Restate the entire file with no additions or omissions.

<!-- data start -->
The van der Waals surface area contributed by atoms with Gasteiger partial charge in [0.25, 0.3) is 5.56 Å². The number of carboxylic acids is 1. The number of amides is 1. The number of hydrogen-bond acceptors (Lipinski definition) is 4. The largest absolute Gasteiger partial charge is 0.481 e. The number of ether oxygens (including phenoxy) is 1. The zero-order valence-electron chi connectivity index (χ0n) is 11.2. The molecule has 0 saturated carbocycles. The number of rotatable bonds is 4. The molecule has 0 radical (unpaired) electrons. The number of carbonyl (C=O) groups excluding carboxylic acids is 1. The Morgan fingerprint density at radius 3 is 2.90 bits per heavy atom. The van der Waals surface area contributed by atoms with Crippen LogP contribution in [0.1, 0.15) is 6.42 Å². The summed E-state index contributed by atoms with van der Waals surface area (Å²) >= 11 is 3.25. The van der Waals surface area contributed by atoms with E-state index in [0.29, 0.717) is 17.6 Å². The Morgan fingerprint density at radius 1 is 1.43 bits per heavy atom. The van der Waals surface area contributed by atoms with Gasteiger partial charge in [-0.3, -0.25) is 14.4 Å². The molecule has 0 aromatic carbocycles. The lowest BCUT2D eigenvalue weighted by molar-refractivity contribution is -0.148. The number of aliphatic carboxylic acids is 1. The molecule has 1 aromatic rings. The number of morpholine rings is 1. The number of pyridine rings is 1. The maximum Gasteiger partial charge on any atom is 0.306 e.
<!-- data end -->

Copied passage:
The van der Waals surface area contributed by atoms with Gasteiger partial charge in [0.25, 0.3) is 5.56 Å². The number of carboxylic acids is 1. The number of amides is 1. The number of hydrogen-bond acceptors (Lipinski definition) is 4. The largest absolute Gasteiger partial charge is 0.481 e. The number of ether oxygens (including phenoxy) is 1. The zero-order valence-electron chi connectivity index (χ0n) is 11.2. The molecule has 0 saturated carbocycles. The number of rotatable bonds is 4. The molecule has 0 radical (unpaired) electrons. The number of carbonyl (C=O) groups excluding carboxylic acids is 1. The Morgan fingerprint density at radius 3 is 2.90 bits per heavy atom. The van der Waals surface area contributed by atoms with Crippen LogP contribution in [0.1, 0.15) is 6.42 Å². The summed E-state index contributed by atoms with van der Waals surface area (Å²) >= 11 is 3.25. The van der Waals surface area contributed by atoms with E-state index in [0.29, 0.717) is 17.6 Å². The Morgan fingerprint density at radius 1 is 1.43 bits per heavy atom. The van der Waals surface area contributed by atoms with Gasteiger partial charge in [-0.3, -0.25) is 14.4 Å². The molecule has 0 aromatic carbocycles. The lowest BCUT2D eigenvalue weighted by molar-refractivity contribution is -0.148. The number of aliphatic carboxylic acids is 1. The molecule has 1 aromatic rings. The number of morpholine rings is 1. The number of pyridine rings is 1. The maximum Gasteiger partial charge on any atom is 0.306 e.